Feeding a Crowd
This month's recipe feature has what may seem like a less-than-glamorous subject: potluck dinners. We chose it in part because of the current economic crunch. When you want to entertain but can't quite foot the bill to feed a crowd, a BYO meal can be a fun alternative.
And yet, like any buffet, potlucks can be perilous when you have diabetes. Perhaps even more so: There's added incentive to taste as many dishes as you can, since your friends have done the cooking.
Here at the magazine, we have a potluck each December to celebrate with our colleagues in the publications department. It's a chance for people to show off their cookery skills, and also a nice opportunity to mingle before everyone disappears for the holidays.
My contribution is always the same: I go to the supermarket and buy the loveliest fruit I can find, not just the usual winter citrus but also stuff like pineapples and pomegranates and papayas. About half an hour before our lunch, I tie on my stripy apron and start cutting up fruit in the office kitchen. Sometimes this has turned into two or three fruit salads; other times I've done a couple of platters layered with carefully arranged pieces. When the food is of very good quality, improvisation is part of the fun.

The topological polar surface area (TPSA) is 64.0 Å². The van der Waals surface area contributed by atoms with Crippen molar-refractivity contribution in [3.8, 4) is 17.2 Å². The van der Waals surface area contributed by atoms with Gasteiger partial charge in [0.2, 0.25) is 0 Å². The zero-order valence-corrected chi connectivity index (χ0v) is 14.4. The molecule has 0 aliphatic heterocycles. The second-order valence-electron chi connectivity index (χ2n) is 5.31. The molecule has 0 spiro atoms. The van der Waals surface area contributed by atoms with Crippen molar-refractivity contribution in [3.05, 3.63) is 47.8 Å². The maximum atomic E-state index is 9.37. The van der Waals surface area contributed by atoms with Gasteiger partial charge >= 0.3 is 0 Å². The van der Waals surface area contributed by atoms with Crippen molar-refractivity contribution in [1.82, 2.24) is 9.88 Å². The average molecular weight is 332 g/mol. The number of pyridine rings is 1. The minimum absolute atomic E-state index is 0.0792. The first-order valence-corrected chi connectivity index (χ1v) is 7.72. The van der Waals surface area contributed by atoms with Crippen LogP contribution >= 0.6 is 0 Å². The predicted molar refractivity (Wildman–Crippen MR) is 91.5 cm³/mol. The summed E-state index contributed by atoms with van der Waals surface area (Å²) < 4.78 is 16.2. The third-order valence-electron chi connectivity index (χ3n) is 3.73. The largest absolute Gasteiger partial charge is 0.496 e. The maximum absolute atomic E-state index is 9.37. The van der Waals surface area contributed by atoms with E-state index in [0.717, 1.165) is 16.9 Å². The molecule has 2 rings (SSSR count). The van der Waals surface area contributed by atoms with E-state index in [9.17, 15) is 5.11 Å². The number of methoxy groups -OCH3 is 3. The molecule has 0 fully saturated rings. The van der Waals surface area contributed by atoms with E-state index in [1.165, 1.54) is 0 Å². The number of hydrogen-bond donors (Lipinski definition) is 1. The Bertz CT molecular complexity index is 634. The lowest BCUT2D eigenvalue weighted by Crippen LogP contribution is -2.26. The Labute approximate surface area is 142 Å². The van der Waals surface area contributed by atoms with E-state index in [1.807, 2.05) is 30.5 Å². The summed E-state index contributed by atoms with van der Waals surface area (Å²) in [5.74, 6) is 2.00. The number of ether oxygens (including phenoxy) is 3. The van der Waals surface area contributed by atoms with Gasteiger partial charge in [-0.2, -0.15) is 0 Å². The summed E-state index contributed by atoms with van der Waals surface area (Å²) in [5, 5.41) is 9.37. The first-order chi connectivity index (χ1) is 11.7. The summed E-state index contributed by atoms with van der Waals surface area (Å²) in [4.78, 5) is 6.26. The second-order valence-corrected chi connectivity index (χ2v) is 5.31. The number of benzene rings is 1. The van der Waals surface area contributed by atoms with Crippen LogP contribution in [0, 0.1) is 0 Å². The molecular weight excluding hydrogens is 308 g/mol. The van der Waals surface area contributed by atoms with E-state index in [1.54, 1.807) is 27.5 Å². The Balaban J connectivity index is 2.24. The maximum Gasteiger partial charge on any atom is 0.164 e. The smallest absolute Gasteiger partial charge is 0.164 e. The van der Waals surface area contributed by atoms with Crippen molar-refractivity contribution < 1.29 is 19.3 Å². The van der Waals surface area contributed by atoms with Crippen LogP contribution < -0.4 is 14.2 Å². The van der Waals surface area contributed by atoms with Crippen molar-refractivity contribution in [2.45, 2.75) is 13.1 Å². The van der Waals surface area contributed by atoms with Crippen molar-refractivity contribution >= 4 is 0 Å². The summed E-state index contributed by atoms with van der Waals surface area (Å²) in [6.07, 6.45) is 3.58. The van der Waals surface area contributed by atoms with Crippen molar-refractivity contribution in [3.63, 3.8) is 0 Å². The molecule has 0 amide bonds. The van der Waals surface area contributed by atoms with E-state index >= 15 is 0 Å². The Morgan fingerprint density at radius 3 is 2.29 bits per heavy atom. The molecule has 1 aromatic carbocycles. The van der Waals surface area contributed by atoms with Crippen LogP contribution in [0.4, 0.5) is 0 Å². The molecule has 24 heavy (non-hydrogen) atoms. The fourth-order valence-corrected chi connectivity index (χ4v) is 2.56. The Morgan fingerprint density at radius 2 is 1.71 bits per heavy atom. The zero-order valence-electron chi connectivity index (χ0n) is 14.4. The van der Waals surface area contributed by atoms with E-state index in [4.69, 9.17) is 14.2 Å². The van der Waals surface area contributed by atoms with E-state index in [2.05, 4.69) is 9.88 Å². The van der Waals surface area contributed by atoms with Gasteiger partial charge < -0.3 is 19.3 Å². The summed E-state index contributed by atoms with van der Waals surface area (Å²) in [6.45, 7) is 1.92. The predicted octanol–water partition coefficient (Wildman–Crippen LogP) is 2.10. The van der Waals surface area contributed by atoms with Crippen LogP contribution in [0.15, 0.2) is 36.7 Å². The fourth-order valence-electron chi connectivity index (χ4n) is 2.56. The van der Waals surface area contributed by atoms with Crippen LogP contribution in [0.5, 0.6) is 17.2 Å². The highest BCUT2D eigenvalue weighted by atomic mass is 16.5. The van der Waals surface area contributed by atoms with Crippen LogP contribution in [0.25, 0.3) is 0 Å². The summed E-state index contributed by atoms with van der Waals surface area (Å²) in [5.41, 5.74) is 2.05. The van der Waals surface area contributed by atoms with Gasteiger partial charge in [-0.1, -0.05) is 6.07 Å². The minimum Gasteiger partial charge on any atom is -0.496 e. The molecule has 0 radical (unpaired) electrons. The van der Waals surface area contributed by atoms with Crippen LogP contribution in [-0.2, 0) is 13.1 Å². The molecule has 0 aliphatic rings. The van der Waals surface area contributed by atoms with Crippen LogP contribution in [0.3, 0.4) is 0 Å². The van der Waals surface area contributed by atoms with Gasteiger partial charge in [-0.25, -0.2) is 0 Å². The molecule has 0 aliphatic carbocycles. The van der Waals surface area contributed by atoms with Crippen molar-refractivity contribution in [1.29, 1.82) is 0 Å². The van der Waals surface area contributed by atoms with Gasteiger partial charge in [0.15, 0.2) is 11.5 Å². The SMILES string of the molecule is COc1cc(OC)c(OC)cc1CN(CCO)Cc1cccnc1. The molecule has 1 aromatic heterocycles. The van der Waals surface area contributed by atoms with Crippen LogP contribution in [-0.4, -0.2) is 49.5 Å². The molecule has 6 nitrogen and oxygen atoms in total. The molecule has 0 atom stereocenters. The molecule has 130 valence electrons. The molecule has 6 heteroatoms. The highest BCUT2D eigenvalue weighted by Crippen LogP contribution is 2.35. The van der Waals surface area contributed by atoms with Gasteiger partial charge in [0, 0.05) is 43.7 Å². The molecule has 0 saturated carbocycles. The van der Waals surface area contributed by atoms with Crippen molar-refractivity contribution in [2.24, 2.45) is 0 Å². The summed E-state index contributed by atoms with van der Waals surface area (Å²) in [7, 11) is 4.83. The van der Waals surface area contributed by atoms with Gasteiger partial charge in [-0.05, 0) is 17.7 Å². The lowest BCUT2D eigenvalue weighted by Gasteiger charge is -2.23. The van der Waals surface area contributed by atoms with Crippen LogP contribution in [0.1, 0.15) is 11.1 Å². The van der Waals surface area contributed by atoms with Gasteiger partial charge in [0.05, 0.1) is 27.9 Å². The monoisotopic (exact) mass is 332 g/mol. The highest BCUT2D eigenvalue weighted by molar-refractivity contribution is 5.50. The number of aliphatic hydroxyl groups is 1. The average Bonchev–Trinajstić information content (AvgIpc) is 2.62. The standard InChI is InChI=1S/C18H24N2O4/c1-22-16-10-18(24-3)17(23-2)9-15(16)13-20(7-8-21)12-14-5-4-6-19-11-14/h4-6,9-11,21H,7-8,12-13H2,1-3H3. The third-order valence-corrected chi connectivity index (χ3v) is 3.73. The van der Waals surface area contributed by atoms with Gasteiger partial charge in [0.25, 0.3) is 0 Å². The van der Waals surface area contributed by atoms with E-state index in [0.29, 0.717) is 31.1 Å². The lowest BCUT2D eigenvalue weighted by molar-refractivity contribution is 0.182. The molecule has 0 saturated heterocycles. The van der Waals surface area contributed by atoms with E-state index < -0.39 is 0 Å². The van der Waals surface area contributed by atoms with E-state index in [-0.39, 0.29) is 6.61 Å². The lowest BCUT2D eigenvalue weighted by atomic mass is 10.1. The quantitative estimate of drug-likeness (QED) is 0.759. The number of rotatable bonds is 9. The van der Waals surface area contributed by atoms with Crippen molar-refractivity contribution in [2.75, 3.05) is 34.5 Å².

My tradition also allows me to test a favorite hypothesis: that even people who don't normally eat a lot of fruit will choose to do so if it is ripe and well presented (as opposed to the desultory chopped melon or canned citrus that is often passed off as fruit salad). There's not much science to this experiment, but I have seen other staffers try fruits they'd never seen before, and tuck into them with as much excitement as they bring to the other desserts.
Bringing healthy food to the table ensures that you've got some nutritionally good choices at mealtime. But it's also a good way to show that you care about everyone else.